5. The signage on and around the site did not meet the British Parking Association (BPA) Code of Practice or the Independent Parking Committee (IPC) Code of Practice. The Claimant was a member of the IPC at the time and committed to follow its requirements. The claimant was also formerly a member of the BPA, whose requirements they also did not follow. Therefore no contract has been formed with driver to pay £100, or any additional fee charged if unpaid in 28 days.

    The signage is inadequate in terms of the following:

    !!!8226; Lack of clarity and prominence of terms and conditions
    !!!8226; Illegible text due to font size, density, colour and complexity
    !!!8226; Large numbers of confusing and conflicting signs, including signs from other parties, such that it was not clear which signs had precedence
    !!!8226; Lack of relevant terms and conditions, such as the fees for parking
    !!!8226; Inadequate positioning of signs, at unsuitable heights

    On 2 February 2018, Sir Gregory Knight, MP for East Yorkshire addressed the House of Commons regarding the Parking (Code of Practice) Bill. During his speech, he said !!!8211; !!!8216;It is important that those parking on private land who receive a private parking notice are treated fairly and consistently. Motorists should have the certainty that when they enter a car park on private land, they are entering into a contract that is reasonable, transparent and involves a consistent process. Poor signage, unreasonable terms, exorbitant fines, aggressive demands for payment and an opaque appeals process, together with some motorists being hit with a fine for just driving in and out of a car park without stopping, have no place in 21st-century Britain!!!8217;.


    6. As the Claimant failed to make reasonable efforts to make the terms and conditions of the car park clear and prominent, it cannot be assumed that anyone entering the car park was immediately aware of, and agreed, the terms and conditions. The Claimant is put to strict proof that the Defendant saw, read and agreed the terms upon which the claimant is relying on the day in question.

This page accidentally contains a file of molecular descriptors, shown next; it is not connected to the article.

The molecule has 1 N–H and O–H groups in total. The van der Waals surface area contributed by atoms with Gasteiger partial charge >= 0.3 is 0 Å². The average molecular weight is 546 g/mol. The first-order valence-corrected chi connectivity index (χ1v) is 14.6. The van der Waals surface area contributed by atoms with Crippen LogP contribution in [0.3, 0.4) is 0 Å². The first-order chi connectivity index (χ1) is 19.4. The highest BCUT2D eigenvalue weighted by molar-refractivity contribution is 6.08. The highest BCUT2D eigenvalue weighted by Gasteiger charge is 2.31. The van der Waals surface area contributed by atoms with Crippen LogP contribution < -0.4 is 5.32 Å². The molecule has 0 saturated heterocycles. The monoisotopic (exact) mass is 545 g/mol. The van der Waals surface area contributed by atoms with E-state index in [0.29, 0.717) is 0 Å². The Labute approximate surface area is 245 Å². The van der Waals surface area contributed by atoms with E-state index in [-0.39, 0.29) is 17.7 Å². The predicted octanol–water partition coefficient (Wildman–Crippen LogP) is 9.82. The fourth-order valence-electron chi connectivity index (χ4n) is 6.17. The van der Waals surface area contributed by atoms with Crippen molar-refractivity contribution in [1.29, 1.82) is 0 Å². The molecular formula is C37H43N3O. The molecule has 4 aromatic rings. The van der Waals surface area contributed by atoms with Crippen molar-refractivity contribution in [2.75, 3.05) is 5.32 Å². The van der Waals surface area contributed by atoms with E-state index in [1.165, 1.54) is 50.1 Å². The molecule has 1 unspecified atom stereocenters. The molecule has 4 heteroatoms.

7. No evidence has been provided that a valid ticket was not purchased. Photographs of the keeper!!!8217;s vehicle entering and exiting the car park does not constitute a proven contravention of the parking conditions. No ticket was placed on the vehicle and the Claimant has failed to provide any evidence that a valid ticket was not on display.


    8. It is denied that the Claimant has authority to bring this claim. The proper Claimant is the landholder. Strict proof is required that there is a chain of contracts leading from the landholder to Excel Parking Services Ltd.

    a) Absent a contract with the lawful occupier of the land being produced by the claimant, or a chain of contracts showing authorisation stemming from the lawful occupier of the land, I have the reasonable belief that they do not have the authority to issue charges on this land in their own name and that they have no locus standi to bring this case.


    9. No sum payable to this Claimant was accepted nor even known about by any driver; as they were not given a fair opportunity to discover the onerous terms by which they would later be bound.


    10. The amount is a penalty, and the penalty rule is still engaged, so can be clearly distinguished from ParkingEye v Beavis which the Judges held was 'entirely different' from most ordinary economic contract disputes for the following reasons:-

    a) The Claimant has no commercial justification
    b) The Claimant did not follow the IPC or BPA Code of Practice
    c) The Claimant is not the landowner and suffers no loss whatsoever as a result of a vehicle parking at the location in question
    d) The amount claimed is a charge and evidently disproportionate to any loss suffered by the Claimant and is therefore unconscionable.